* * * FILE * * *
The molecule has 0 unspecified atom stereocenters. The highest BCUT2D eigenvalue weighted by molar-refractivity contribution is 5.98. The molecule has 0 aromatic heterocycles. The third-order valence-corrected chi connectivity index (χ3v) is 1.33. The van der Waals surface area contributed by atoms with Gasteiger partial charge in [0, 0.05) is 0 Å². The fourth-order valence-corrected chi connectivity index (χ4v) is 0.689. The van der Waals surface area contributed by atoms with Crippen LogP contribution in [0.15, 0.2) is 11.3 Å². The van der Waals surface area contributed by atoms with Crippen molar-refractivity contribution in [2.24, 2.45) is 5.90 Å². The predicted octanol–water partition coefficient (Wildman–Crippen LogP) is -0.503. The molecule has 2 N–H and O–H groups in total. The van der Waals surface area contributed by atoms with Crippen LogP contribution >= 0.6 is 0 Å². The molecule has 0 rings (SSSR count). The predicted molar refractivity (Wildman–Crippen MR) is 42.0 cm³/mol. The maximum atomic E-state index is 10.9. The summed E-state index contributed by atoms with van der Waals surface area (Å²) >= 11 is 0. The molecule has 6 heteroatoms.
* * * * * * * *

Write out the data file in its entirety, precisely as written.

The molecule has 0 unspecified atom stereocenters. The highest BCUT2D eigenvalue weighted by molar-refractivity contribution is 5.98. The molecule has 0 aromatic heterocycles. The third-order valence-corrected chi connectivity index (χ3v) is 1.33. The van der Waals surface area contributed by atoms with Gasteiger partial charge in [0, 0.05) is 0 Å². The fourth-order valence-corrected chi connectivity index (χ4v) is 0.689. The van der Waals surface area contributed by atoms with Crippen LogP contribution in [0.15, 0.2) is 11.3 Å². The van der Waals surface area contributed by atoms with Crippen molar-refractivity contribution in [2.24, 2.45) is 5.90 Å². The predicted octanol–water partition coefficient (Wildman–Crippen LogP) is -0.503. The molecule has 2 N–H and O–H groups in total. The van der Waals surface area contributed by atoms with Crippen LogP contribution >= 0.6 is 0 Å². The molecule has 0 rings (SSSR count). The predicted molar refractivity (Wildman–Crippen MR) is 42.0 cm³/mol. The maximum atomic E-state index is 10.9. The summed E-state index contributed by atoms with van der Waals surface area (Å²) >= 11 is 0. The molecule has 6 heteroatoms.